|Philipp Jakob Spener|
Forefather of Pietism & neck braces
Pietism and Civil Discourse
In the piece, Winn identifies four characteristics from the Pietist tradition, specifically from its forefather, Philipp Jakob Spener, characteristics that comprise a Pietist theology for civil discourse. (Civil discourse being something that is sorely needed these days, and something I tried to model yesterday in my response to a piece by Michael Shank on Mennonites and politics.)
But here are the four characteristics with some commentary:
- A spirit of good faith - In virtue terms, I'd call this "charity" in the more classical sense of caritas, which connotes "costliness, esteem, affection." A related virtue would be kindness.
- A genuine openness to being taught - Winn rightly notes this requires the virtue of humility. We cannot assume beforehand that we are in the right, and we must always be open for the pleasant surprise of being wrong, learning something new, or understanding someone at a deeper level.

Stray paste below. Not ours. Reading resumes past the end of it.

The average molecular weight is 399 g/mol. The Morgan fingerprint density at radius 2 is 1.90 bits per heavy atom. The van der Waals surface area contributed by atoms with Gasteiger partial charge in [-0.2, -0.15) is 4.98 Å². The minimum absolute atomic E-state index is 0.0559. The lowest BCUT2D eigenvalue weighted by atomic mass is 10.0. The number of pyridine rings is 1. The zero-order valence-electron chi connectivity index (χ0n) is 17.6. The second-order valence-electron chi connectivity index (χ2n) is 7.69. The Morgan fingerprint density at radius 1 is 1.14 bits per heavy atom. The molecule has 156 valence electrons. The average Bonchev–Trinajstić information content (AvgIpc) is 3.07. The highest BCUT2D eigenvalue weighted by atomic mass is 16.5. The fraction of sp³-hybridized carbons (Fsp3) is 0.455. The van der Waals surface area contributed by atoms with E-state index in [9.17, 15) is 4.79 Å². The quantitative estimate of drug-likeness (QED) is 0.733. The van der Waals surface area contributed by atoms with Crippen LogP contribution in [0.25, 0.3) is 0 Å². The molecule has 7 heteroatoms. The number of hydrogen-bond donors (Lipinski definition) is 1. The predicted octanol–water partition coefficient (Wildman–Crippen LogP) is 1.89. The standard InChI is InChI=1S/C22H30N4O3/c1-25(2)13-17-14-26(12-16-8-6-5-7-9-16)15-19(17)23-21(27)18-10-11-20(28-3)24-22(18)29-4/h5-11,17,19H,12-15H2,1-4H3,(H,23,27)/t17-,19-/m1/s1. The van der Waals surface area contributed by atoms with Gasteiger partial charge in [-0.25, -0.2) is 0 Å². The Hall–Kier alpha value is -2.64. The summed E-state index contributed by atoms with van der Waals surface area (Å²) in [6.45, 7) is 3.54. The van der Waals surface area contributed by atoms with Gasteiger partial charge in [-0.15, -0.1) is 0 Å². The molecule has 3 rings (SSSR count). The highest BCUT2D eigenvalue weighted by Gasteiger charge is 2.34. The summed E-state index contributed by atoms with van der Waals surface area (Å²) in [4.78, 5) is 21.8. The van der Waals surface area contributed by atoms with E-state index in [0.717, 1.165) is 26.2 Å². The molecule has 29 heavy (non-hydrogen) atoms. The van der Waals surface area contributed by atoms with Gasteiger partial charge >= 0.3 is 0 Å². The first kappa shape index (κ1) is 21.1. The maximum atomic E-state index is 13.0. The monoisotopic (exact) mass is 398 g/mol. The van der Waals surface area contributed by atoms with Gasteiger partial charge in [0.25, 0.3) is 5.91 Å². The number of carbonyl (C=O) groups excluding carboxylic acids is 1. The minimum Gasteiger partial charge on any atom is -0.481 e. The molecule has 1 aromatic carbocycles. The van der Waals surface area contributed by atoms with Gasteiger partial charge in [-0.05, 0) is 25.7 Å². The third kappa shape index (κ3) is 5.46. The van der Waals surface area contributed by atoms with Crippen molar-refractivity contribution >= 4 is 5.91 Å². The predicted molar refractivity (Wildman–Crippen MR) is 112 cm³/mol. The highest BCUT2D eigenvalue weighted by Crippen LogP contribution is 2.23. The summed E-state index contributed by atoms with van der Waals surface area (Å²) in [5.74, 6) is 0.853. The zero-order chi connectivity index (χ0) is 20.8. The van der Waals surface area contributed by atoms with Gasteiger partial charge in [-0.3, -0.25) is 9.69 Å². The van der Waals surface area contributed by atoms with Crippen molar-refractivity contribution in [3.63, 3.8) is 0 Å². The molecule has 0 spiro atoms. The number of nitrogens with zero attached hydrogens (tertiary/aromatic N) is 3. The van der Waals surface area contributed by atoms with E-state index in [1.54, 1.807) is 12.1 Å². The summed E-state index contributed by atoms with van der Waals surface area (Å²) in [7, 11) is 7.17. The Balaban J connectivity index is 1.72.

- A love for one's neighbor - I'll note here the brilliant quote I came across from Jamie Smith the other day: "The neighbor could be a friend or an enemy, a foreigner or a brother. The call to love the neighbor is a call to love all of them - that is why all of Jesus' injunctions to love are taken up in the call to love the neighbor."
- The hopeful commitment to God's peace - Hope and peace both being virtues/gifts/fruits of the Holy Spirit that, along with joy, ensure that we not become dour and spiritlessly duty-bound, where life becomes "just one damned thing after another."